Brighton Boasts a Big Belly

Overflowing bins have become a familiar sight in some of our nation’s cities. The inability to effectively deal with rubbish has been blamed on a variety of factors, including public spending cuts, increased tourist numbers, and poor decisions by local politicians. The general public have come in for criticism too, for discarding their rubbish in bins that are already clearly full. However, one forward-thinking council has just introduced what may well be an exciting solution to the problem.

Brighton and Hove City Council have invested in one hundred solar powered bins called Big Bellies. By harnessing the sun’s rays, they are able to compact their contents and can hold up to eight times as much as conventional rubbish bins. What’s more, they use cloud-based computer tracking systems to alert the council’s street cleaners when they need emptying.

Councillor Gill Mitchell

The first sets of bins were placed at Brighton Railway Station, Queens Road and West Street on 1st September, with others to follow at the city’s busiest pedestrianized areas. Pre-Bigbelly, some of these bins had to be emptied five times a day.

Councillor Gill Mitchell, Chair of the Council’s Environment, Transport and Sustainability Committee, said: “Big belly bins are a fantastic invention that will help us tackle recycling and waste at the busiest hotspots in the city.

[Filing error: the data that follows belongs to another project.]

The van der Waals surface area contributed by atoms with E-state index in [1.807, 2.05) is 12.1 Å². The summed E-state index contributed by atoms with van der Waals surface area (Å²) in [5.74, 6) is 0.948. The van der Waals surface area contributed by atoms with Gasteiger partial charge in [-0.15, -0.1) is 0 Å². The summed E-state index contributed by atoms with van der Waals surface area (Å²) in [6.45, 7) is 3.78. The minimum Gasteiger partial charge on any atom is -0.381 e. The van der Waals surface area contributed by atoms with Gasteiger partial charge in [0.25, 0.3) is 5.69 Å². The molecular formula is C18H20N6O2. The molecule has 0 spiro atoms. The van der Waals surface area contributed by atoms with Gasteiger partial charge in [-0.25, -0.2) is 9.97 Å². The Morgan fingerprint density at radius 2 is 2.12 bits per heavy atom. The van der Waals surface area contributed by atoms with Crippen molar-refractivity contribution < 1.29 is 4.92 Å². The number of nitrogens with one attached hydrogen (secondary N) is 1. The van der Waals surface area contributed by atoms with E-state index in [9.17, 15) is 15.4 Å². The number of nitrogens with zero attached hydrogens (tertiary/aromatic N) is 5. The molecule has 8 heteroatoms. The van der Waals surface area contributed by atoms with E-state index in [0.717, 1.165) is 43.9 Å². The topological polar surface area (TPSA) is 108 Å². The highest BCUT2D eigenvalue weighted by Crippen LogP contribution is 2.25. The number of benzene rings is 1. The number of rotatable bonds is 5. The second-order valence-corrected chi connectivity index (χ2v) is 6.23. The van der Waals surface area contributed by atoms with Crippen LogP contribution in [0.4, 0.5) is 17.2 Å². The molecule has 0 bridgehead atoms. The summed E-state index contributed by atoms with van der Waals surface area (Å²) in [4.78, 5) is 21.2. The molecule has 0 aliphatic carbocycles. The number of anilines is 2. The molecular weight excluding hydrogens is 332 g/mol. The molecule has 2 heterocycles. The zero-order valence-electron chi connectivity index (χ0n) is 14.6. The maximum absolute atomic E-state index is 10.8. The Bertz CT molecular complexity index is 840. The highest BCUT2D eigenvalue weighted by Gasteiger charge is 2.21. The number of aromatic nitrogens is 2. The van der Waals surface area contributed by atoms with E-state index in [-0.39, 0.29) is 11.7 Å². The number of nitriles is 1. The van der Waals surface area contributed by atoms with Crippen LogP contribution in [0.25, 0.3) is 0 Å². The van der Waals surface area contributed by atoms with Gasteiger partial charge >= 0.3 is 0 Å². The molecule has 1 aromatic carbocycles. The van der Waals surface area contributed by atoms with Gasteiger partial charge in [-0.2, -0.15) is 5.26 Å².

“They will help reduce collections and therefore costs, free up staff to carry out other collections and ensure we have cleaner public spaces, which is a win-win situation for both the council and our residents.

“This is part of our on-going improvements to refuse and recycling services that will benefit all our residents and visitors.”

Bigbelly was founded in the United States in 2003, with the goal of transforming waste collection. Since then, the company has sold thirty thousand of its products worldwide, including in all fifty American states and forty-seven countries, on every continent, bar Antarctica. They can be found in a variety of locations, from some of the world’s most
famous cities to some of its most beautiful beaches. The company’s presence in the UK is growing, with Brighton following Bath, Brixham and several London boroughs, who have all implemented the bins in recent years.New Zealand Bigbelly